Highlights from evokeAG 2019
The inaugural evokeAG, presented by AgriFutures Australia, boasted over 1200 delegates from 21 different countries. Over two days, the programme showcased experts across food, farm and future to challenge the status quo and think about what’s next for agriculture.
Collaborating to innovate faster
Attending the conference at the Royal Exhibition Hall in Melbourne was a great opportunity to connect with fellow delegates across Aotearoa New Zealand and the globe. We learned that although Aotearoa New Zealand is leading Australia in terms of collaboration and investment in start-ups, we still have a lot to learn from countries like the Netherlands and Israel who are innovating faster and work in more collaborative environments. At Blinc, we believe that understanding the needs of farmers and problem-framing are the essential first steps of innovation. After priorities and needs are truly understood, the right parties – across industry, research and knowledge players – can all be brought in to design the solutions and land innovation outcomes.
Have you heard that “data is the new oil?”
A common theme of the 2-day event was “data is the new oil” and it seems that the industry is in an interesting period – data collection is overwhelming farmers and with so many different platforms, many people are unsure just what to do with it. The varying platforms and formats of data are presenting challenges to farmers that want to use it, as well as companies that are trying to put together usable solutions.
So, why is data the new oil? Although there are real challenges, there is an opportunity to hold ownership of data so that when solutions do come out that are able to solve the challenges, you have stored data that will be able to help identify trends, benchmarking, etc. This will improve the ability of your system to make decisions and act – it may also give you the ability to on-sell your data, if a marketplace were to exist. The lesson: don’t delete any data, store it!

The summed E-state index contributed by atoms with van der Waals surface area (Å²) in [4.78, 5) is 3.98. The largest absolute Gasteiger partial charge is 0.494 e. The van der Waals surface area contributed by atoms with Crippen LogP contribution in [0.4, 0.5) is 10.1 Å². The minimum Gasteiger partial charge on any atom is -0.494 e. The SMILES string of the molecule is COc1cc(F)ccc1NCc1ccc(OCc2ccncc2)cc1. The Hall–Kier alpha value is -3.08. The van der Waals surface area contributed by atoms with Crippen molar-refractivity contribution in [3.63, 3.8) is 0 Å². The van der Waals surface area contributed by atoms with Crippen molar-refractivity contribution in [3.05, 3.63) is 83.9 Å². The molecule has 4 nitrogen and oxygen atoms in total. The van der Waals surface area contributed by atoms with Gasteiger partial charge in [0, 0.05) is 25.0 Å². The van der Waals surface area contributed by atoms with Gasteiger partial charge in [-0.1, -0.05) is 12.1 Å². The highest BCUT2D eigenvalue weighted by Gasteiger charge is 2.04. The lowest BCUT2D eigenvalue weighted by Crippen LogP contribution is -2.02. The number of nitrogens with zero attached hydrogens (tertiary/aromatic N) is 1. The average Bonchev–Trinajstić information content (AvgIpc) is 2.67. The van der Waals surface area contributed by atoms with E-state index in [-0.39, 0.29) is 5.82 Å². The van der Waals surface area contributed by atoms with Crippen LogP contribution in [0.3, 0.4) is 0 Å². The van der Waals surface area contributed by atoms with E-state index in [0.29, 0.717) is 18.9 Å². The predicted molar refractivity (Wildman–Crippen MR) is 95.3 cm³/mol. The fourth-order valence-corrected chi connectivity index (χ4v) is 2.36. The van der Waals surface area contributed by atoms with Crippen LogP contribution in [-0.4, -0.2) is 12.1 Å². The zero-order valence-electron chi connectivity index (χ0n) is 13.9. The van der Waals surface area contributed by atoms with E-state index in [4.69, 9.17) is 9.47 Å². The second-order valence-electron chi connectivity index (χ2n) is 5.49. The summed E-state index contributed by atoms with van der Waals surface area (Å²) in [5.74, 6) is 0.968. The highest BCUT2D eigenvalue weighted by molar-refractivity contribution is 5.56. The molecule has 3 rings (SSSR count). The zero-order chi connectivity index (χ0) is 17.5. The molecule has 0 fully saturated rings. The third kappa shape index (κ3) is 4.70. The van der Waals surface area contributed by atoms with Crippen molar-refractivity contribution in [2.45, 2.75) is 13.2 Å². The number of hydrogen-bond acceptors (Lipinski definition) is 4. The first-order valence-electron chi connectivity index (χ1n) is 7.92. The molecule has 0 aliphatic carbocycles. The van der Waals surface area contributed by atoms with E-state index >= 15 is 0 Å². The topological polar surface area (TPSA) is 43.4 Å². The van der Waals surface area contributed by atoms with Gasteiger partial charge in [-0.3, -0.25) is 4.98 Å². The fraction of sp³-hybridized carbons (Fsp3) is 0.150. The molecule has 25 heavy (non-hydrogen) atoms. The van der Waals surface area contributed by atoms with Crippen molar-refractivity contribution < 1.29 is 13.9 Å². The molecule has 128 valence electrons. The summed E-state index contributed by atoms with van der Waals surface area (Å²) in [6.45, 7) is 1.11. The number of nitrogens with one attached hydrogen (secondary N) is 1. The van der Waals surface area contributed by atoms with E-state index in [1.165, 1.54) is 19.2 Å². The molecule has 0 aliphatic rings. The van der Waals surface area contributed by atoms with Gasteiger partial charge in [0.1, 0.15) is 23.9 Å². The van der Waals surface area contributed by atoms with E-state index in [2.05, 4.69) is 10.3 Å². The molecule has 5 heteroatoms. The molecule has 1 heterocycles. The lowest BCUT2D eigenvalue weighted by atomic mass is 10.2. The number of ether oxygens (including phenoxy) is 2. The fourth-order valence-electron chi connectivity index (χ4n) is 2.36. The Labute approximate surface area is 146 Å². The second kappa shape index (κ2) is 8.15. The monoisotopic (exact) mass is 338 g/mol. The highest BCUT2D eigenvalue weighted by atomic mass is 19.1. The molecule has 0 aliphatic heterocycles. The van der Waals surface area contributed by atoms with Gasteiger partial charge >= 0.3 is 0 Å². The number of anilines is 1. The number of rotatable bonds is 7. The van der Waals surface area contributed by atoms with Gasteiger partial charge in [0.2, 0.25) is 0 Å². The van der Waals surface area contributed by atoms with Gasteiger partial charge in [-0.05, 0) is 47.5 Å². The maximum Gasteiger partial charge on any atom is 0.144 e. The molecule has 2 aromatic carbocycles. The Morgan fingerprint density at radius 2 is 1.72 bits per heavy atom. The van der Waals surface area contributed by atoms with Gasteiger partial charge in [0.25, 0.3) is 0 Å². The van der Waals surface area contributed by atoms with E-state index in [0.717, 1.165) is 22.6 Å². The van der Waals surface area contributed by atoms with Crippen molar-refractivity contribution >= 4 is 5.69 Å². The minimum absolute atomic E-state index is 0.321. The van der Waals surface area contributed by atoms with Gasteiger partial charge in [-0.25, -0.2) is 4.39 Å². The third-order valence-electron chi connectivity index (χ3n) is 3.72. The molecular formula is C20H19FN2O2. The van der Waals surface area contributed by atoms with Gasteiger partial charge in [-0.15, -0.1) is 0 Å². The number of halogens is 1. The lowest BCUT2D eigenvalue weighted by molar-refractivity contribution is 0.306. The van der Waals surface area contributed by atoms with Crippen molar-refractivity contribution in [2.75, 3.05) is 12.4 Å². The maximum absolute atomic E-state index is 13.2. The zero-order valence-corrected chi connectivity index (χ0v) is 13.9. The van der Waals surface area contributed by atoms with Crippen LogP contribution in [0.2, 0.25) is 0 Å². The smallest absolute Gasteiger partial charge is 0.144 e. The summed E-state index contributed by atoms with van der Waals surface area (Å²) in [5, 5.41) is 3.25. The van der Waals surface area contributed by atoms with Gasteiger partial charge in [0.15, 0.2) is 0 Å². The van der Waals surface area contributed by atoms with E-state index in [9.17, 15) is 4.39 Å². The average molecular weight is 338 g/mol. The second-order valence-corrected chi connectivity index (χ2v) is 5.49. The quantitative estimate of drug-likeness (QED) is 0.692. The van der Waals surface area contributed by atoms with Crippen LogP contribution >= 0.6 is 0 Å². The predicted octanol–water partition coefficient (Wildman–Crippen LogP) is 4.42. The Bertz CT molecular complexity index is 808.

The conference also saw thought-provoking presentations about the future from experts such as Prof. Oded Shoseyov from the Hebrew University of Jerusalem, a synthetic biologist who is carefully selecting and optimising genes using DNA synthesis to capitalise on 300 million years of evolution. Applications across industries, including things such as 3D printing of food, are all possible.
Although our innovation ecosystem (and rugby team) may be currently leading Australia, Aotearoa New Zealand still has untapped potential and can continue to improve the way we connect and collaborate. To learn more about Blinc and the work we’re doing in this space, don’t hesitate to reach out. We have cluster groups forming around a number of topics that are a great way to connect with like-minded individuals and speed up the rate of innovation. We believe this is really important across our agrifood sector, which is dominated by SME’s - by collaborating, scale is possible. We have used this to our advantage with our co-operative ownership structures. To collaborate, we have to engage, participate, co-invest and act!